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THE RATIO OF HEALTH WORKERS TO POPULATION THREATENED BY COVID-19
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THE RATIO OF HEALTH WORKERS TO POPULATION THREATENED BY COVID-19

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Download PDF Health workers play an important role in the health system and are in the frontline to combat the coronavirus disease 2019 (COVID-19). They have been praised for their personal sacrifices and for putting their lives at risk at the forefront in the fight against a highly infectious disease. However, the impact of the increasing infection rate among health…

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An urgent need to protect the frontline workers

ABSTRACT Health workers are a key pillar of the health system. They are at the forefront fighting the COVID-19 pandemic. However, the death of health workers due to COVID-19 is a huge loss in the immediate fight against COVID-19. Over 3 000 health workers have died of COVID-19 in 79 countries across the world. This has the potential of lowering the health worker-to-population ratio, which stands at 53 skilled health professionals for every 10 000 people globally. These deaths may be due to weak infection, prevention, and control measures, particularly due to the global shortage of personal protective equipment. There is an urgent need to protect frontline workers to achieve success in the fight against the pandemic.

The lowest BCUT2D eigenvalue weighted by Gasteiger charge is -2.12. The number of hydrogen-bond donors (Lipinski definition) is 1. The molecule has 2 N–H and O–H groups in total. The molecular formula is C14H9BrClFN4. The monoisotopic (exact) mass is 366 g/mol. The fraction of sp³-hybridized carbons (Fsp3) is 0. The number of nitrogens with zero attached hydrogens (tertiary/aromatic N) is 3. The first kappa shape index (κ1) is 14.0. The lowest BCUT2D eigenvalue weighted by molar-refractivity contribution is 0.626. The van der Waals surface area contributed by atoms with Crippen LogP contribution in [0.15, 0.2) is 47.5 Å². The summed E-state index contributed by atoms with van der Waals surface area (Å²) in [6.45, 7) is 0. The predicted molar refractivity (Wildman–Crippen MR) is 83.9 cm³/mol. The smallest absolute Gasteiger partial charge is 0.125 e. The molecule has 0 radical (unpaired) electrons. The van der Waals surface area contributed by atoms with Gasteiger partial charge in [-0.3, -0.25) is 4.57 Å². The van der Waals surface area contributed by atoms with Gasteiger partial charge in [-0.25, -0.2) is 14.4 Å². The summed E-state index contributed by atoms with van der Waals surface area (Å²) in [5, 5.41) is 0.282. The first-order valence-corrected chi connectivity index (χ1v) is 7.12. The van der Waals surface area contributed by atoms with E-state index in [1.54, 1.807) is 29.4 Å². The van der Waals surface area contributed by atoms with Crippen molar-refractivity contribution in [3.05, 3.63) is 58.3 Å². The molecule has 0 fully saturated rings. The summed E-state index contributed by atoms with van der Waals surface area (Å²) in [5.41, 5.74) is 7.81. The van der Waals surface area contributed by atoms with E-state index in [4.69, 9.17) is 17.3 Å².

Health workers play an important role in the health system and are in the frontline to combat the coronavirus disease 2019 (COVID-19). They have been praised for their personal sacrifices and for putting their lives at risk at the forefront in the fight against a highly infectious disease. However, the impact of the increasing infection rate among health workers is alarming, due to its negative impact on health systems, particularly in the struggle to increase the health worker-to-population ratio. Africa has 13 skilled health workers—the total number of physicians, nurses, and midwives—for every 10 000 people, is below the minimum of 23 skilled health workers per 10 000 population recommended by the World Health Organization (WHO). Furthermore, Africa is far from the threshold of 45 skilled health workers per 10 000 population required to achieve universal health coverage (UHC) by 2030.